If we are thus to resist any praise which may be given us, much more should we perform additional instructions which the holy Master gives us on the subject of humility. . . . No one must ever utter a word in his own praise, either in jest or in reality. When the spiritual children of Saint Philip said anything conducive to their own praise he instantly reproved them, saying “Secretum meum mihi, secretum meum mihi,” (My secret is mine, my secret is mine) thus giving them to understand that we must not publish, nor even disclose, all the inspirations which God may send us, or the graces which His Divine Majesty bestows on us.
“When,” adds the holy Master, “you have done anything good, and it is attributed to another, you should rejoice in this, and acknowledge it to be a great benefit from God; or, at least, you should not grieve that another should take away your glory before men, since you will receive it from God with greater honor.”
The holy Father often reminded his disciples to walk in constant fear, and never to trust in themselves because the devil attacks us unawares, and he who fears not is overcome, since he has not the help of the Lord.
The Saint himself teaches us this by his example. He said that he was in despair, which he thus explained: “i despair in myself, but trust in God.”
When we hear that anyone has committed a fault, we should say with the holy Father, “God grant I may do no worse.” It would be advantageous to imitate the holy Father in the protest which he made every day to God with the Blessed Sacrament in his hands saying “O Lord, look well to me today, else I shall betray Thee, and commit all possible evils.” We should accustom ourselves to say what the holy Master often repeated himself and led others to repeat: “O Lord, the wound in Thy side is large, but if Thou help me not, I shall make it larger.”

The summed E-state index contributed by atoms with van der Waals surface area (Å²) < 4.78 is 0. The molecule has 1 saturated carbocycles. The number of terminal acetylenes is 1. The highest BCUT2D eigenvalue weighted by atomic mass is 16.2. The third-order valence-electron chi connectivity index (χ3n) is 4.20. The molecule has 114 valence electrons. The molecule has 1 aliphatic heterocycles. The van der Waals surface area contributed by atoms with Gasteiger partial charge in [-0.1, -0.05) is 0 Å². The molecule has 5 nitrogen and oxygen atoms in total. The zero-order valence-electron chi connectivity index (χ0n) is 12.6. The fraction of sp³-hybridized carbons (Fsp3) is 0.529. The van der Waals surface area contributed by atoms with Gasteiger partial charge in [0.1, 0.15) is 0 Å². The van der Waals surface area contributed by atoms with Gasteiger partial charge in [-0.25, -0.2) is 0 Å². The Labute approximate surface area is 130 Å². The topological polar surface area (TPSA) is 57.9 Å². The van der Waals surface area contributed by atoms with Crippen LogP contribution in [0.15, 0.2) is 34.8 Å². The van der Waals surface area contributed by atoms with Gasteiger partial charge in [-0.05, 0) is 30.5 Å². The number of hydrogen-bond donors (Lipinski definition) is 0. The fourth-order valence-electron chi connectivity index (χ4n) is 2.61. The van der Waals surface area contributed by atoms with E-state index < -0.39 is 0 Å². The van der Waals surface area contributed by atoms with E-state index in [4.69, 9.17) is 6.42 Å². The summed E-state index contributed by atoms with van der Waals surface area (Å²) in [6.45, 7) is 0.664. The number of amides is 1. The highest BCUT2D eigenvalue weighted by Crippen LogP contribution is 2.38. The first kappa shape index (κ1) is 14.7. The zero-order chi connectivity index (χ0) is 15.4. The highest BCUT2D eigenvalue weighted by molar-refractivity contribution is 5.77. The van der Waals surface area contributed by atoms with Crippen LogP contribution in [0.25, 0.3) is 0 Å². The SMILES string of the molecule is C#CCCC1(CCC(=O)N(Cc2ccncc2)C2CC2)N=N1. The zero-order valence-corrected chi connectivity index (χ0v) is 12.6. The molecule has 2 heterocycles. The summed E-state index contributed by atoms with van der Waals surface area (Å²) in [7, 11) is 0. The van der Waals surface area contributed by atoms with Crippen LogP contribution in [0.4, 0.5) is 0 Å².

We must studiously conceal our making people think them less than they are, and conceal the good we do, praying to God, as Saint Philip prayed that he would not permit it to be discovered. We have his express advice on this subject, for he exhorted his spiritual children that, should God bestow any gift or any virtue on them, they should entreat Him to keep it concealed, that they might be preserved in humility and take no occasion of pride.
So said the holy Master, after having himself set the example, for he shrouded himself, as it were, delighting in being thought to be nothing, and, though most learned, no one would have thought him to be a man of letters, chiefly because, in familiar discourse, his words were concise and hesitating, for he well practiced his own maxim, “Love to be unknown, and to be accounted as nothing.”
The holy Master gave other examples of his carefulness in avoiding singularity, and destroying the good opinion which others might entertain of him; for, when asked to go to some place of recreation, lest anyone should attribute his refusal to a love of mortification, he replied, “Another time, another time, there will be time enough for that.” Even to the very last, he most carefully concealed his great spirituality, and would leave nothing behind him which could discover the great gifts which God had bestowed on him. He therefore caused all his writings to be burnt before his death, and was wont to pray that God would not discover him either in life or in death.
We must not flatter ourselves that our service are essential, especially in the service of souls or of any community, for Saint Philip said to Cesare Baronio, that distinguished member of the Congregation, who had actually labored so much for it, when he thought of leaving it, “God stands in no need of men:” and when anyone had left the Congregation, he used to say, “God is able of these stones to raise up children of Abraham.” Likewise, he also said, “Were all the Congregation to go, I should not grieve, for God has no need of men, and I will have no fear of any man, since He is on my side.”
If a man met with reproof, he should not, says the holy Father, afflict himself too much, “for,” adds the Saint, “the fault which we commit in fretting under the reproof is often a greater fault than the sin for which we were first reproved.” Besides which, extreme sadness generally originates in nothing else but pride. Therefore, he wished that, after a fall, a man should acknowledge the truth in these words: “If I had been humble, I should not have fallen.”
Even when the reproof is unmerited, it displeased the holy Father, that the person should excuse himself; but he desired that he should always own himself to be in the wrong, even though that for which he was corrected was not true. The Saint used to call those who excused themselves, “My Lady Eve.”
excerpted from The School of Saint Philip Neri
by Giuseppe Crispino
translated by Father Faber